I’m underwhelmed by President Obama’s new Presidential Policy Directive/Ppd-28 on Signals Intelligence.
As I read it, the document announces various fine principles for how drift-net collection of email and telephone and other computer data will be used, but says nothing about collecting any less of it. The memo purports to define “why, whether, and how” this data will be collected; in fact it has a lot more to say about limitations on use than collection, most of it pretty good.1
Unfortunately the collection section, section 3, is the shortest and, on first reading, the worst. Here it is in full:
Sec. 3. Refining the Process for Collecting Signals Intelligence.
U.S. intelligence collection activities present the potential for national security damage if improperly disclosed. Signals intelligence collection raises special concerns, given the opportunities and risks created by the constantly evolving technological and geopolitical environment; the unique nature of such collection and the inherent concerns raised when signals intelligence can only be collected in bulk; and the risk of damage to our national security interests and our law enforcement, intelligence-sharing, and diplomatic relationships should our capabilities or activities be compromised. It is, therefore, essential that national security policymakers consider carefully the value of signals intelligence activities in light of the risks entailed in conducting these activities.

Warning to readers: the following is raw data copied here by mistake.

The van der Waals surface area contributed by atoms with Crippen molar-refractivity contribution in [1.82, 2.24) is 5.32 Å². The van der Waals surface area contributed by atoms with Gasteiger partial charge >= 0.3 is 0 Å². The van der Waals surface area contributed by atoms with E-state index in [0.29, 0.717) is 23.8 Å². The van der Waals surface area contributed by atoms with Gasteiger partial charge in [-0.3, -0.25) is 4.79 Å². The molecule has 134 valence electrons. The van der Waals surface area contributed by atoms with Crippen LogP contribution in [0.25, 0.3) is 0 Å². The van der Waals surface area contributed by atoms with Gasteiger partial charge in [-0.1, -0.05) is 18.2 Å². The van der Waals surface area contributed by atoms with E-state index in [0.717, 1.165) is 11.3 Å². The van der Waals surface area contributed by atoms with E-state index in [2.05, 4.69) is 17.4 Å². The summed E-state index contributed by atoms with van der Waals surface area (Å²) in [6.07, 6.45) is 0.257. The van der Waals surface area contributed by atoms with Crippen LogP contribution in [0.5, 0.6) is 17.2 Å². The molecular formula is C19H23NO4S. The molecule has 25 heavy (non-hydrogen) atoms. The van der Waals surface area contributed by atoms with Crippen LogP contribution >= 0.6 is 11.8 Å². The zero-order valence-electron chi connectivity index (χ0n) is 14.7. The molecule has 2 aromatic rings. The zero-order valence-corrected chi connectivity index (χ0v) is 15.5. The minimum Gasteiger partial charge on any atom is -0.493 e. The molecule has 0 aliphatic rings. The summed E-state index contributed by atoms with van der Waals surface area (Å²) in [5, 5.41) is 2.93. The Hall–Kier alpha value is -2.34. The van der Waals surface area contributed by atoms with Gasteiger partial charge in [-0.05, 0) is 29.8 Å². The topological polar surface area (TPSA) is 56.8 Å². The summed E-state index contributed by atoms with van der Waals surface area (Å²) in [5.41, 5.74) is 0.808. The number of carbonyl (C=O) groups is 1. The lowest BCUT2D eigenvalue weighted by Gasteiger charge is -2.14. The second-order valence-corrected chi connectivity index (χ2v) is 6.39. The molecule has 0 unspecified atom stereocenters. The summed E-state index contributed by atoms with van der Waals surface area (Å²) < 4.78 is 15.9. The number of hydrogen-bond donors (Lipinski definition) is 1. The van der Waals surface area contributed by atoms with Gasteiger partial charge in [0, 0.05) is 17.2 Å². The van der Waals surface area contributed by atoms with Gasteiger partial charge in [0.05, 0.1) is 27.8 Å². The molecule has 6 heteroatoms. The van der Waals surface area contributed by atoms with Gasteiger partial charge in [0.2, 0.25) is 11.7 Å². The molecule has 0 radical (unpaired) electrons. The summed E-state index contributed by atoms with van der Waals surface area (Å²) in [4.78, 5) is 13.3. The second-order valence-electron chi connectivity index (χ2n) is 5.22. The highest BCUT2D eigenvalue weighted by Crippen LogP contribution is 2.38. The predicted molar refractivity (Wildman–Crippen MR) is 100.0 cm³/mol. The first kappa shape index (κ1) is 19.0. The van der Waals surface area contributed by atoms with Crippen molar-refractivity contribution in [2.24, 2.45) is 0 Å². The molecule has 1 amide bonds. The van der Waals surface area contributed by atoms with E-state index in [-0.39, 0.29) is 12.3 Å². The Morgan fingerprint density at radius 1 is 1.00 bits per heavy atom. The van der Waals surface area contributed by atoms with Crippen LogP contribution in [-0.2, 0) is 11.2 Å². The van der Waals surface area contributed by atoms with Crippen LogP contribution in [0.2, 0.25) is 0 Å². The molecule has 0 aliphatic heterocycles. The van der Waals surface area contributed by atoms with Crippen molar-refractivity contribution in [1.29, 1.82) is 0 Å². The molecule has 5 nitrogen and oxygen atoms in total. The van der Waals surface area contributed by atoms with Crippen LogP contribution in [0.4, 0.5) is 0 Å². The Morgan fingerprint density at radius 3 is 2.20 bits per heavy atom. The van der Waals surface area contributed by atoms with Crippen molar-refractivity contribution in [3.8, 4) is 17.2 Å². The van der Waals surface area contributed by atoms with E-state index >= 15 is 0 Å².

To enable this judgment, the heads of departments and agencies that participate in the policy processes for establishing signals intelligence priorities and requirements shall, on an annual basis, review any priorities or requirements identified by their departments or agencies and advise the DNI whether each should be maintained, with a copy of the advice provided to the APNSA.
Additionally, the classified Annex to this directive, which supplements the existing policy process for reviewing signals intelligence activities, affirms that determinations about whether and how to conduct signals intelligence activities must carefully evaluate the benefits to our national interests and the risks posed by those activities. (footnote omitted)
I read that to mean … “trust us”. Am I wrong?
There is one odd footnote, footnote 5, that I don’t fully understand:
The limitations contained in this section do not apply to signals intelligence data that is temporarily acquired to facilitate targeted collection. References to signals intelligence collected in “bulk” mean the authorized collection of large quantities of signals intelligence data which, due to technical or operational considerations, is acquired without the use of discriminants (e.g., specific identifiers, selection terms, etc.).
Via Cory Doctorow, here’s Glenn Greenwald’s Keynote to the 30th Chaos Communications Congress (30C3) (skip to 4:36).
I’d like to go to C3 some year.
1. The NSA hacks BIOSes. Indeed it does everything that it wants you to worry that the Chinese might do and more. The NSA even monitors certain online orders of computers so it can intercept the computers and modify them with BIOS-level or system-level spyware.
2. It’s possible to hack a MicroSD card — or indeed any flash storage device. I’m waiting to learn when the NSA does that too.